I am convinced most [humans] hate each other because they fear each other. They fear each other because they don't know each other. They don't know each other because they don't communicate with each other. And they don't communicate with each other because they are separated from each other. Dr. Martin Luther King Jr.
As a child, I had a penchant for dividing things into boxes. I remember standing in the grocery check out line frantically putting misplaced candy back in its proper box, long after my mom had exited the store. My mom's hairdresser paid me to sort through her big box of curlers and retrieve anything that did not belong - spare change (my payment!), bobby pins, bottle caps, combs and the like. I craved that sense of order, everything in its right place, nothing that did not belong.
I have to confess, I did the same with people. With the naivete of a child, I sorted people into good guys and bad guys, us and them. My religious education largely supported me in this; I was taught to believe God sorted people - wheat from chaff, children of light vs children of darkness, sheep from goats. Those who believed the right things, prayed the right prayers, did the right things, did not do the wrong things, we were in God's box. And everyone else was outside the box; we'd pity you and pray for you, but hey, you chose to be out there. It was a neat and orderly system. And how convenient that I was always in the right box!
Thankfully, God is merciful and kind, and started working in me. I came to see quite painfully that I was not all that. I could believe and pray and do the "right" things, but I knew my heart held both light and darkness, love and judgment, wheat and chaff. Some days, I could be very sheep-like, but other days, I was pure goat. I didn't live out a tenth of what Jesus taught. I had far more in common with the Pharisees, whom Jesus regularly criticized, than those with whom Jesus usually hung out, the ones who knew they were not all that. And my little proclivity for dividing people into insiders and outsiders had no place in Jesus' life. He was always breaking down those divisions, hanging out with those considered "other," the marginalized, the "unclean." His was a radical ministry of inclusion. If anyone was left out, it was the self-righteous ones who looked down upon others.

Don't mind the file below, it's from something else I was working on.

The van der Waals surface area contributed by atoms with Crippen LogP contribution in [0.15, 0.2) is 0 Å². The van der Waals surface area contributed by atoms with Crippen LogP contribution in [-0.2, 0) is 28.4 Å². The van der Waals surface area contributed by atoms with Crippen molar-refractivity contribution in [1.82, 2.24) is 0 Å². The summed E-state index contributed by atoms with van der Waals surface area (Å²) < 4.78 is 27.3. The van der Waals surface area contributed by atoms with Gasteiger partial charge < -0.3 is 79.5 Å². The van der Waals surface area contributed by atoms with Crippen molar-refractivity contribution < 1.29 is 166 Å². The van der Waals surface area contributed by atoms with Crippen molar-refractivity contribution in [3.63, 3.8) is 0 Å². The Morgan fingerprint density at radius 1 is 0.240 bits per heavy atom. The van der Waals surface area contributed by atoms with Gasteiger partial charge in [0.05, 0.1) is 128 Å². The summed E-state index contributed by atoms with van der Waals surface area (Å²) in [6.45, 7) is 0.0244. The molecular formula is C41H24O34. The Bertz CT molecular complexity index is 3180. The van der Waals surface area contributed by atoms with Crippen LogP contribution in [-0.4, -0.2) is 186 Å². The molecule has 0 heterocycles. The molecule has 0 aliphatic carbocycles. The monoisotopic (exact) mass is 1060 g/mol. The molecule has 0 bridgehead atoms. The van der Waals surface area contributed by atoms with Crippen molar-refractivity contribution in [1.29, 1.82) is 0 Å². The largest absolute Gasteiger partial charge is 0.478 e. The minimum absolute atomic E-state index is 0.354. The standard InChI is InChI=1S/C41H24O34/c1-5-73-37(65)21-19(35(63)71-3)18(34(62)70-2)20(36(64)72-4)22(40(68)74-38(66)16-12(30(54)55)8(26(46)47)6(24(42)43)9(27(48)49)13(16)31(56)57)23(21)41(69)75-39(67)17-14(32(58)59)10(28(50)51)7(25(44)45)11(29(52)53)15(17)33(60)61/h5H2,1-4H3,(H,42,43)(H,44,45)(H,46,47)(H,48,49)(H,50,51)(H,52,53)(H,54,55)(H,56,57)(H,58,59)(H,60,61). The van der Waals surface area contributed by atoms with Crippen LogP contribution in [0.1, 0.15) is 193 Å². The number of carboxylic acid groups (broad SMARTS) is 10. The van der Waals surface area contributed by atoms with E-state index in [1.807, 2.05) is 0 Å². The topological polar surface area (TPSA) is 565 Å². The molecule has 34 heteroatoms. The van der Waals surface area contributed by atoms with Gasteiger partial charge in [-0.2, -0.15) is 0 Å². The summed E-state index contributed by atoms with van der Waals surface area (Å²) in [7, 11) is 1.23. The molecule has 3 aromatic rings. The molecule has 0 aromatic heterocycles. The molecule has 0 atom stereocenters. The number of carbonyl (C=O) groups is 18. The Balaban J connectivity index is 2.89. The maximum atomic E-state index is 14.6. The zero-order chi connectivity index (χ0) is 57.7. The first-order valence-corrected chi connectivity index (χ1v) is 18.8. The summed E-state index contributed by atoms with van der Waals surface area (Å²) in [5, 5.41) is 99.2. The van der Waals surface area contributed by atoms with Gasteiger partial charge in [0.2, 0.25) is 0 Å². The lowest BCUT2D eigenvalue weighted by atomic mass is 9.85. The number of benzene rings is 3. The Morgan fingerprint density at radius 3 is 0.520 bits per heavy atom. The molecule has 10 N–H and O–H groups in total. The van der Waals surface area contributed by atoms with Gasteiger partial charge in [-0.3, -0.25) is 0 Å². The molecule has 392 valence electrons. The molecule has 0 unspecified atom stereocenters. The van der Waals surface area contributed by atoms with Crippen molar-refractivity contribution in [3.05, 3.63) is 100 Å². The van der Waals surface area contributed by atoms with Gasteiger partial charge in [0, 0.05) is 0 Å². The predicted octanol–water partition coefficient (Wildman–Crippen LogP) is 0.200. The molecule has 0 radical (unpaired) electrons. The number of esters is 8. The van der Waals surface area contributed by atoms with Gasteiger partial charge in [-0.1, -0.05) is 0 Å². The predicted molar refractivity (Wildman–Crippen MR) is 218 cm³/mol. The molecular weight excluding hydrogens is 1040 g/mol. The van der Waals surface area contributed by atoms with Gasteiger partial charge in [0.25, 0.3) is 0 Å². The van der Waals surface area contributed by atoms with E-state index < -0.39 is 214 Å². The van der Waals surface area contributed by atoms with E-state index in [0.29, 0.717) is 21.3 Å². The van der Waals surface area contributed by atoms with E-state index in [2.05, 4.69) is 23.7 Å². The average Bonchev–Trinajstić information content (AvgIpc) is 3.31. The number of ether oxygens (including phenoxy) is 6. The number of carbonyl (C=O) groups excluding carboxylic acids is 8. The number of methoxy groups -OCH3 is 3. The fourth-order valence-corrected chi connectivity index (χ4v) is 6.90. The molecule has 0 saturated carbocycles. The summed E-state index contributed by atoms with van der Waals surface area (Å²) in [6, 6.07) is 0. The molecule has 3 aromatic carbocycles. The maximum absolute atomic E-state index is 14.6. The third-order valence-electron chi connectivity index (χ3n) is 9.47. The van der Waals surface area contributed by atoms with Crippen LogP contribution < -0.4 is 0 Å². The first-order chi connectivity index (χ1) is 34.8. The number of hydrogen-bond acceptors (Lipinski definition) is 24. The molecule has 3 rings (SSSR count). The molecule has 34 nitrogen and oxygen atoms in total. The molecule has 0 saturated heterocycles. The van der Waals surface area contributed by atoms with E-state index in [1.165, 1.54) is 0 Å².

God also started orchestrating encounters with the "others." Having grown up in segregated Savannah and gone to an all-white Christian school, I was paired with a black roommate in a summer honors program. On a college foreign study trip to the Middle East and Africa, I had my first real conversations with Jews and Muslims, and with people in the "third world." When I went to seminary, I was hired as a youth minister along with an openly gay Christian classmate. Before I was ever hired as a pastor at Saint Mark, I had my first exchange with a transgendered woman. I won't lie to you; I sometimes thought and prayed God would use me to change them. I humbly learned I was the one in need of conversion. God was out to liberate me from my dividing, labeling, judging mind, to slowly but surely expand the capacity of my heart for love, to wash my eyes clean so that I would come to see everyone, everyone, everyone as a beautiful, beloved child of God. There is only Us. We're all in the same box together. And being Christian is not about being right, but about being in right relationship.
In our current socio-political climate, much of the discourse is bent on exploiting our fear, if not inciting hatred, of the "other", dividing us into good guys and bad guys, scapegoating the "Them." I pray we don't fall prey to this fear mongering and divisiveness. I pray we seek leaders who come closer to embodying Jesus' mercy and radical inclusivity. And I pray we open ourselves to the lives of those who are "other" than us. We may just be surprised who God wants to convert.